Brief Summary: Petitions for IPR dismissed based on Eleventh Amendment sovereign immunity of UFRF (“an arm of the State of Florida”, an “unconsenting state that has not waived” immunity).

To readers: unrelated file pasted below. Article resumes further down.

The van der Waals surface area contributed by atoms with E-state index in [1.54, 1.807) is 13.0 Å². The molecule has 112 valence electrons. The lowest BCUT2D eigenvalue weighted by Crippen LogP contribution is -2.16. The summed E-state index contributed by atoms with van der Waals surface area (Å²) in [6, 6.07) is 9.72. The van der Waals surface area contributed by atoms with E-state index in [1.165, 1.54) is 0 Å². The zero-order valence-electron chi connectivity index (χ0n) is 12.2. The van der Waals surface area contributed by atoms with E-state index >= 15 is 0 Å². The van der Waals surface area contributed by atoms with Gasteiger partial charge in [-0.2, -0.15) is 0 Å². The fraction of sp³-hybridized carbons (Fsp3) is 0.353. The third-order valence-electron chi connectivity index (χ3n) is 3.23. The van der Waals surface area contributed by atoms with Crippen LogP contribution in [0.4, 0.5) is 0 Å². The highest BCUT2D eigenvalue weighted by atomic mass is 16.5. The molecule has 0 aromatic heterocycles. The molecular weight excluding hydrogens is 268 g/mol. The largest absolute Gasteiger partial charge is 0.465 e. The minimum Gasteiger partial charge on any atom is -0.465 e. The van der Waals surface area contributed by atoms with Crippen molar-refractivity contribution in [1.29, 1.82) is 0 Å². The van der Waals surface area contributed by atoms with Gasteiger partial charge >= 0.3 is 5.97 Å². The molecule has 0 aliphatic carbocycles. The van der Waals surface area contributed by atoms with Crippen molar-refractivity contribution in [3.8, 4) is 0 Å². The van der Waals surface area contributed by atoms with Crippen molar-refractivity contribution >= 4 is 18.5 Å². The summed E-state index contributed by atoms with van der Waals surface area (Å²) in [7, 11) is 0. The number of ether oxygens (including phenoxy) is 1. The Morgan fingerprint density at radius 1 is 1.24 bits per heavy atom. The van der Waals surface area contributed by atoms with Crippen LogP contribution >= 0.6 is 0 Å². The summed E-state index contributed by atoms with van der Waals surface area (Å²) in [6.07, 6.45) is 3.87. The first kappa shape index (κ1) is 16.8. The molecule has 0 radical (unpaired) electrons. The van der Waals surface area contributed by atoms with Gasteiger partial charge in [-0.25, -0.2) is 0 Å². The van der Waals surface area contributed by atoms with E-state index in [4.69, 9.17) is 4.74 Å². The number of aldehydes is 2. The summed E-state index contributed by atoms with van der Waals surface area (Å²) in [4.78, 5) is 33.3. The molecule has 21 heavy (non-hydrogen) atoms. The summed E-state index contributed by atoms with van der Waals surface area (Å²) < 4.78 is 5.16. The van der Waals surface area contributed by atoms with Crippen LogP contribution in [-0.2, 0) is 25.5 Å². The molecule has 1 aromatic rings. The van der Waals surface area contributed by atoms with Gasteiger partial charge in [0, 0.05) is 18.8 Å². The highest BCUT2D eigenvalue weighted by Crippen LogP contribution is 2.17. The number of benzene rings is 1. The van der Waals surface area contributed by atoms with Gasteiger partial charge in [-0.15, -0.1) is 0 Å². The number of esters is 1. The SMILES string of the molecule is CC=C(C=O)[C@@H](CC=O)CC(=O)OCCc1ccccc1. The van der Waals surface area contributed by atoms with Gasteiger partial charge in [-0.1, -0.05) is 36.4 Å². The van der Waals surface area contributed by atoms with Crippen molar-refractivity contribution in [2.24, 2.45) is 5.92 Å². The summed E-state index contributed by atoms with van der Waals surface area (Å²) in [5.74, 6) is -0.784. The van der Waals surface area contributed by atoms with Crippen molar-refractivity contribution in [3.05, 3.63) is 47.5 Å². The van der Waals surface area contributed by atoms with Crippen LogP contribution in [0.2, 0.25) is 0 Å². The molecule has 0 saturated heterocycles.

Summary: This decision finds that Patent Owner UFRF is entitled to Eleventh Amendment sovereign immunity defense to institution of the IPRs, and dimissed the same. The Eleventh Amendment provides that the “Judicial power of the [US] shall not be construed to extend to any suit in law or equity, commenced or prosecuted against one of the United States by Citizens of another State, or by Citizens or Subjects of any Foreign State” (limiting “not only the judicial authority of the federal courts to subject a state to an unconsented suit, but also preclude[ing] certain adjudicative administrative proceedings…from adjudicating complaints filed by a private party against a nonconsenting State” (FMC, US 2002; Vas Cath, FC 2007 (applying FMC to interference proceedings)). This dispute began as a breach of contract case in a Florida DC which was then removed to USDC following Covidien’s counterclaim seeking a DJ that it does not infringe the ‘251 patent. The three petitions for IPR considered here were filed separately. The US DC, however, agreed with UFRF that it is entitled to Eleventh Amendment immunity “as an arm of the State of Florida through the University of Florida” and remanded the action back to state court (pending as Fed. Cir. Appeal No. 16-2422). This PTO decision highlights FMC (US 2002) as being “[o]f particular relevance”. In that case, the Federal Maritime Commision sought damages and injunctive relief relating to its requests for permission to park a cruise ship in the port facilities of Charleston, SC. The Fourth Cir. CA concluded Eleventh Amendment immunity was available to SC as a defense since “the Commission’s proceeding walks, talks, and squawks very much like a lawsuit…the proceeding is truly an adjudication” (affirmed by SCOTUS (e.g., “in an administrative tribunal as [in] an Article III court…a State is required to defend itself…against a private party before an impartial federal officer”)). In contrast, in Vas-Cath (FC 2007), the FC found that the Univ. Missouri could not invoke Eleventh Amendment immunity because it requested the interference and participated in the proceeding. Here, the PTO disagreed with Covidien that, e.g., this is a public rights issue or that an IPRs “are not suits or adjudications of a private claim against the state by another party” since “sovereign immunity applies regardless of whether a private plaintiff’s suit is for monetary damages or some other type of relief” (e.g., patent invalidation (the PTO citing FMC at 765)). The PTO also disagreed that an IPR “is an in rem action directed only to the patent and not against the patent owner” since, e.g., “‘inter partes’ means between the parties” and IPR “is not a proceeding ‘against the world,’ but directed to evaluating the validity of the patent owner’s patent.” The PTO also concluded that an IPR is not “an action brought by the federal government against a state” as it may be brought by “any ‘person other than the owner of the patent’” (St. Jude Med., FC 2014). And it found the differences between civil litigation and an IPR do not “effectively distinguish” the two “for the purposes of apply sovereign immunity” (citing, e.g., Vas-Cath and FMC). The PTO acknowledged that applying Eleventh Amendment immunity to IPR “precludes the institution of [IPR] against a state entity entitled to” such immunity (“unconsenting state that has not waived” it) but noted that “Congress may abrogate sovereign immunity” if it desires to do so and was “not persuaded that” its application to IPR “will do violence to the patent system.” It also concluded after a lengthy analysis that UFRF is “an arm of the State of Florida” (citing UFRF v. Medtronic, 2016 WL 3869877, at 2-4). Thus, the Petitions were dismissed.